Boo-hoo, you say. But wait, the worst is yet to come! Their solution to this 'problem' (please note sarcastic tone in use of quote marks): editing their lengths. I mean, what could be simpler? Why read 400 pages, when you can read 200? Problem solved!
Here's the segment in its entirety:
"Despite the trend for new-look classics lists, no publisher has dared to meddle with the texts - until now. Weidenfeld & Nicolson is to launch a list of edited literary classics, called Compact Editions. It claims that market research shows many readers are put off by the "elitist" image of classics and by their daunting length and small print. So the Compact Editions - slogan "Great Books in Half the Time" - have been "sympathetically edited" down to fewer than 400 pages each. Weidenfeld insists that the novels retain the core plot, characters and historical background. The first six titles - Anna Karenina, Vanity Fair, David Copperfield, The Mill on the Floss, Moby-Dick and Wives and Daughters - are to be released in May and will doubtless be snapped up by students eager to cut down their reading time."
Attributed to Joel Rickett, The Guardian, January 20, 2007.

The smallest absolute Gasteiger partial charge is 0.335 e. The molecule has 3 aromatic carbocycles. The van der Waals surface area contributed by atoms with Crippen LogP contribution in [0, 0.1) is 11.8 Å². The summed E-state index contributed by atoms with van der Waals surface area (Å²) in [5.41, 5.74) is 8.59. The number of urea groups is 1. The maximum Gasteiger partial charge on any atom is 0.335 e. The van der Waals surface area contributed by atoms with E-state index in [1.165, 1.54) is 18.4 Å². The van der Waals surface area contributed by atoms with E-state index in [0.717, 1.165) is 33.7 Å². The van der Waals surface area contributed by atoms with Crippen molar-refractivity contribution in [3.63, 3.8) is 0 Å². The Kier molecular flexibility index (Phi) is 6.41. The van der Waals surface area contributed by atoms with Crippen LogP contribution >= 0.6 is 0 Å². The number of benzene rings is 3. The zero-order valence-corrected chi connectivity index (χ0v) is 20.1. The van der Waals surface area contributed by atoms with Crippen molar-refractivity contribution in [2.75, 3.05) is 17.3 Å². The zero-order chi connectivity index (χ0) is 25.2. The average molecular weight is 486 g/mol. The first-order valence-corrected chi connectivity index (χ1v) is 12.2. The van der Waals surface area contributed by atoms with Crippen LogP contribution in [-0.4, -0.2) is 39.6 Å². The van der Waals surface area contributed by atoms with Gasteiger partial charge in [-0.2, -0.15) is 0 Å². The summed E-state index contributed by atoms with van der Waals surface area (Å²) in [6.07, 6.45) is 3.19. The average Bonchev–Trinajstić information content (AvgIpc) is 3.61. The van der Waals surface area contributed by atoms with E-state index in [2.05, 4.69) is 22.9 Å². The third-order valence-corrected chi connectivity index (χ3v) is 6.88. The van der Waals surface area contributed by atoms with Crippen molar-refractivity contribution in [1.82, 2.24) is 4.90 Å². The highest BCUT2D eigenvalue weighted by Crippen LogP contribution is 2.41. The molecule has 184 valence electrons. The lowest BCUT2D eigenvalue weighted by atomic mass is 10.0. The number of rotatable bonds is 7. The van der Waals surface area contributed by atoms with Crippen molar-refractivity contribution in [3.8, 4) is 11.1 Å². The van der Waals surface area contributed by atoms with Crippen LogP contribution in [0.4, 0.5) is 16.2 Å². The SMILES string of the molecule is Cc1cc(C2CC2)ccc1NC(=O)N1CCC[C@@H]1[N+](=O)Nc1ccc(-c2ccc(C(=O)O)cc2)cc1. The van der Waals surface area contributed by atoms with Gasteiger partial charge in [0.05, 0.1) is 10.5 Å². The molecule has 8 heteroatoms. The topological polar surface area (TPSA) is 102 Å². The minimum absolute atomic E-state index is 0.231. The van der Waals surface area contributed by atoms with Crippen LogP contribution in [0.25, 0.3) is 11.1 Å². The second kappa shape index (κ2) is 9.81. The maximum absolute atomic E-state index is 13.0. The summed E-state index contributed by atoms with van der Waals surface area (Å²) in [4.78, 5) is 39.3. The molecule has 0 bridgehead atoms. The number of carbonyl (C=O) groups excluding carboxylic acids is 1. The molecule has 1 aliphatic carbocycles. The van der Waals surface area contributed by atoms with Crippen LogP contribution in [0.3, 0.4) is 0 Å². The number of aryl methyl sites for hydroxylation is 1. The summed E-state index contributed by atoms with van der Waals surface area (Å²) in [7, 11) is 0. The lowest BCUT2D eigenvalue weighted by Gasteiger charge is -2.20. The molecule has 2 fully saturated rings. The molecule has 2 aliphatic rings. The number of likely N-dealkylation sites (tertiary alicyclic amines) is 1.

To say it better than I ever could:
"The justification for simplifying and eviscerating books, as well as for inventing category nonsenses such as teenage fiction, is that it's better for people to read those than to read nothing. I don't think so. A sympathetically edited Moby-Dick is nothing. At any rate, it isn't Moby-Dick. You can screw around with the novel to make a film or a play if you like, even to make a new novel of your own. It could be wonderful. But the book that Melville wrote remains intact. It's available to be read as it was written and as generations have read it. It was written the way it was for a reason. For Melville's reason. That's what a novelist does. It's what the publisher ought to publish. It's what a reader should take or leave. For Weidenfeld & Nicolson to offer cut-down versions is to disgrace publishing, to give up on writers and on the possibility of literature. Actually to give up on anything except making money."
Attributed to Jenny Diski, Biology of the Worst Sort, January 22, 2007.
Now what's truly weird about all this (and I admit no small amount of prescience) is that I jokingly predicted this in Shelf Monkey. At one point (no plot spoilers here), a character rants over the antagonist's plans to re-release classic novels in drastically edited form. I even use Moby Dick as an example, editing it to 100 pages, and the whale loses. Man, I am changing my name to Nostra-Damn!-us.
Join with me in weeping for our children.
As well, check out this disturbing piece by Thomas Washington (a high-school librarian) in The Washington Post. It turns out that editing books for length might be the only option to appeal to children with short attention spans.